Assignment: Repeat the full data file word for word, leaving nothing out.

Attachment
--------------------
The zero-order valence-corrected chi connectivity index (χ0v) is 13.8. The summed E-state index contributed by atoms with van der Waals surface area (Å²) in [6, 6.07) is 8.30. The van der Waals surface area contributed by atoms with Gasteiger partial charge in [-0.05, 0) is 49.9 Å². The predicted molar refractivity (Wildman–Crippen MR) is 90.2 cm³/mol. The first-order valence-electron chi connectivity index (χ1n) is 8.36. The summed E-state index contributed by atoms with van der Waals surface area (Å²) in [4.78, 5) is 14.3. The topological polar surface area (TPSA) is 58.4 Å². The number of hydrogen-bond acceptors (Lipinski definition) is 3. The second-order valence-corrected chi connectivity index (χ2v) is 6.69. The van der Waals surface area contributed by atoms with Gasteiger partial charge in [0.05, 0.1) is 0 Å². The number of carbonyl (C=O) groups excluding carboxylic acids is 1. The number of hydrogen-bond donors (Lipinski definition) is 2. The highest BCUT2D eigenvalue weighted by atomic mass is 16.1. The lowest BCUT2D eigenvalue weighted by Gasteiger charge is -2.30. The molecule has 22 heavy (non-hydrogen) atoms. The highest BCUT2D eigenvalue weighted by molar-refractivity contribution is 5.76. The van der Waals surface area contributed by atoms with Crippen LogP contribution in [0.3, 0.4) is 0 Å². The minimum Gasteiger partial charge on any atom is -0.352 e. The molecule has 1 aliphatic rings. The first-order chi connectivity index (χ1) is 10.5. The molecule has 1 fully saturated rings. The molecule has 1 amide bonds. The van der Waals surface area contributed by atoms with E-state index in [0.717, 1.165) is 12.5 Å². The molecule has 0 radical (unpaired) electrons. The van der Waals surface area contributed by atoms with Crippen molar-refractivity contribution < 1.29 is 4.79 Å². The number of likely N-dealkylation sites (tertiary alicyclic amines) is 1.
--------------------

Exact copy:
The zero-order valence-corrected chi connectivity index (χ0v) is 13.8. The summed E-state index contributed by atoms with van der Waals surface area (Å²) in [6, 6.07) is 8.30. The van der Waals surface area contributed by atoms with Gasteiger partial charge in [-0.05, 0) is 49.9 Å². The predicted molar refractivity (Wildman–Crippen MR) is 90.2 cm³/mol. The first-order valence-electron chi connectivity index (χ1n) is 8.36. The summed E-state index contributed by atoms with van der Waals surface area (Å²) in [4.78, 5) is 14.3. The topological polar surface area (TPSA) is 58.4 Å². The number of hydrogen-bond acceptors (Lipinski definition) is 3. The second-order valence-corrected chi connectivity index (χ2v) is 6.69. The van der Waals surface area contributed by atoms with Gasteiger partial charge in [0.05, 0.1) is 0 Å². The number of carbonyl (C=O) groups excluding carboxylic acids is 1. The number of hydrogen-bond donors (Lipinski definition) is 2. The highest BCUT2D eigenvalue weighted by atomic mass is 16.1. The lowest BCUT2D eigenvalue weighted by Gasteiger charge is -2.30. The molecule has 22 heavy (non-hydrogen) atoms. The highest BCUT2D eigenvalue weighted by molar-refractivity contribution is 5.76. The van der Waals surface area contributed by atoms with Crippen LogP contribution in [0.3, 0.4) is 0 Å². The minimum Gasteiger partial charge on any atom is -0.352 e. The molecule has 1 aliphatic rings. The first-order chi connectivity index (χ1) is 10.5. The molecule has 1 fully saturated rings. The molecule has 1 amide bonds. The van der Waals surface area contributed by atoms with E-state index in [0.717, 1.165) is 12.5 Å². The molecule has 0 radical (unpaired) electrons. The van der Waals surface area contributed by atoms with Crippen molar-refractivity contribution < 1.29 is 4.79 Å². The number of likely N-dealkylation sites (tertiary alicyclic amines) is 1.